National average $6.08 billion $12.60 billion $282.05 billion 4.00% $1,824

Pension liability

Pension liability is calculated from each state’s pension actuarial reports. The unfunded pension liability is based on the expected return on the pension fund’s investment. The market value of the unfunded liability recalculates the value of pension obligations using the risk-adjusted discount rate, or the return on 15-year Treasury bonds, to reflect the legal guarantee associated with benefits. Changing the discount rate reveals the full liability for the plan and also reduces the funded ratio of the plan.

  Funded ratio Market value of unfunded liability    (risk-adjusted discount rate) Market value of funded liability ratio
Unfunded pension liability
Hawaii $8.50 billion 60% $26.78 billion 32%
National average $19.85 billion 70% $78.79 billion 40%

OPEB liability

OPEB liability is calculated from each state’s Comprehensive Annual Financial Report. The unfunded OPEB liability is based on the reported numbers provided in state financial reports. Most OPEB plans have few assets set aside to back liabilities; thus the average funded ratio across the states is 11 percent.

Total unfunded OPEB liability Funded ratio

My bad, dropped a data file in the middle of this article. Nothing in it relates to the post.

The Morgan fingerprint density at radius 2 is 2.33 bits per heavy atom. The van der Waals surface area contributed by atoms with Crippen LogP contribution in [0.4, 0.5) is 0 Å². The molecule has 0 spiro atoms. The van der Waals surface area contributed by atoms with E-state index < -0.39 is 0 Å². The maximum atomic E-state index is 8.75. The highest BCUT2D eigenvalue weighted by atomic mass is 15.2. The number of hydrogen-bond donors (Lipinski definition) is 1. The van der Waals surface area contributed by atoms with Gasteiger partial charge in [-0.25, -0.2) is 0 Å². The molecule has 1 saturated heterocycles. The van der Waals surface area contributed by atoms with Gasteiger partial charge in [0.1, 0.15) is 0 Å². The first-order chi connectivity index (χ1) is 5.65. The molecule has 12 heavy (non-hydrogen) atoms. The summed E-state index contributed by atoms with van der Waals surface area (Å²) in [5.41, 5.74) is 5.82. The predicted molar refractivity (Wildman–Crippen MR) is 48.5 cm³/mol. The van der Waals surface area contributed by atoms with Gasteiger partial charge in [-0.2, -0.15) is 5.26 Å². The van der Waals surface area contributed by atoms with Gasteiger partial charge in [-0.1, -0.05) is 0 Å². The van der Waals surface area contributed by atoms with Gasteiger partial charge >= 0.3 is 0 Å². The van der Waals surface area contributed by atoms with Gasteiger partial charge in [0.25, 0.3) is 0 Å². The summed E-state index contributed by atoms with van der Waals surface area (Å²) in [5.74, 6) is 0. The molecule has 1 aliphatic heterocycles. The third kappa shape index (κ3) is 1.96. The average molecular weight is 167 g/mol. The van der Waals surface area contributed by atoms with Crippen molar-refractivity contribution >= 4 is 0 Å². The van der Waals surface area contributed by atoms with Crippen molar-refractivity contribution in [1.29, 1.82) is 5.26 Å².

Hawaii $13.67 billion 0%
National average $10.84 billion 11%

  *   *   *   *   *

MAP: Overall Fiscal Solvency

This ranking of the 50 states is based on their fiscal solvency in five separate categories:

  • Cash solvency. Does a state have enough cash on hand to cover its short-term bills?
  • Budget solvency. Can a state cover its fiscal year spending with current revenues? Or does it have a budget shortfall?
  • Long-run solvency. Can a state meet its long-term spending commitments? Will there be enough money to cushion it from economic shocks or other long-term fiscal risks?
  • Service-level solvency. How much fiscal “slack” does a state have to increase spending should citizens demand more services?
  • Trust fund solvency. How much debt does a state have? How large are its unfunded pen­sion and health care liabilities?